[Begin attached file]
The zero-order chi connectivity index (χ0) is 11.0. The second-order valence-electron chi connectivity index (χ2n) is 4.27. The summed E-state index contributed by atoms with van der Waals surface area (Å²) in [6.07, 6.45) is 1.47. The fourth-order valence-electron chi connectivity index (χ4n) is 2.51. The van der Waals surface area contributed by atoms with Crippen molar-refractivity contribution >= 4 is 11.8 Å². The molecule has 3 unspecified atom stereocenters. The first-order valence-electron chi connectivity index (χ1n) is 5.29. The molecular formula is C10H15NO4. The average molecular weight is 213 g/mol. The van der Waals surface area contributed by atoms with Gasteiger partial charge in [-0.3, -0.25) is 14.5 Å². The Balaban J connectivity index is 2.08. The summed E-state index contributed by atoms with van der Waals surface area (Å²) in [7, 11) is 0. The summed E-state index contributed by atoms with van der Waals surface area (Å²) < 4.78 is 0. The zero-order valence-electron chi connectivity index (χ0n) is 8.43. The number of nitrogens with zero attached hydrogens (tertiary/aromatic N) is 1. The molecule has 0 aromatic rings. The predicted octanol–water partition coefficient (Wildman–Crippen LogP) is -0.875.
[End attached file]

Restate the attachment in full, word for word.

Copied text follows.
The zero-order chi connectivity index (χ0) is 11.0. The second-order valence-electron chi connectivity index (χ2n) is 4.27. The summed E-state index contributed by atoms with van der Waals surface area (Å²) in [6.07, 6.45) is 1.47. The fourth-order valence-electron chi connectivity index (χ4n) is 2.51. The van der Waals surface area contributed by atoms with Crippen molar-refractivity contribution >= 4 is 11.8 Å². The molecule has 3 unspecified atom stereocenters. The first-order valence-electron chi connectivity index (χ1n) is 5.29. The molecular formula is C10H15NO4. The average molecular weight is 213 g/mol. The van der Waals surface area contributed by atoms with Gasteiger partial charge in [-0.3, -0.25) is 14.5 Å². The Balaban J connectivity index is 2.08. The summed E-state index contributed by atoms with van der Waals surface area (Å²) in [7, 11) is 0. The summed E-state index contributed by atoms with van der Waals surface area (Å²) < 4.78 is 0. The zero-order valence-electron chi connectivity index (χ0n) is 8.43. The number of nitrogens with zero attached hydrogens (tertiary/aromatic N) is 1. The molecule has 0 aromatic rings. The predicted octanol–water partition coefficient (Wildman–Crippen LogP) is -0.875.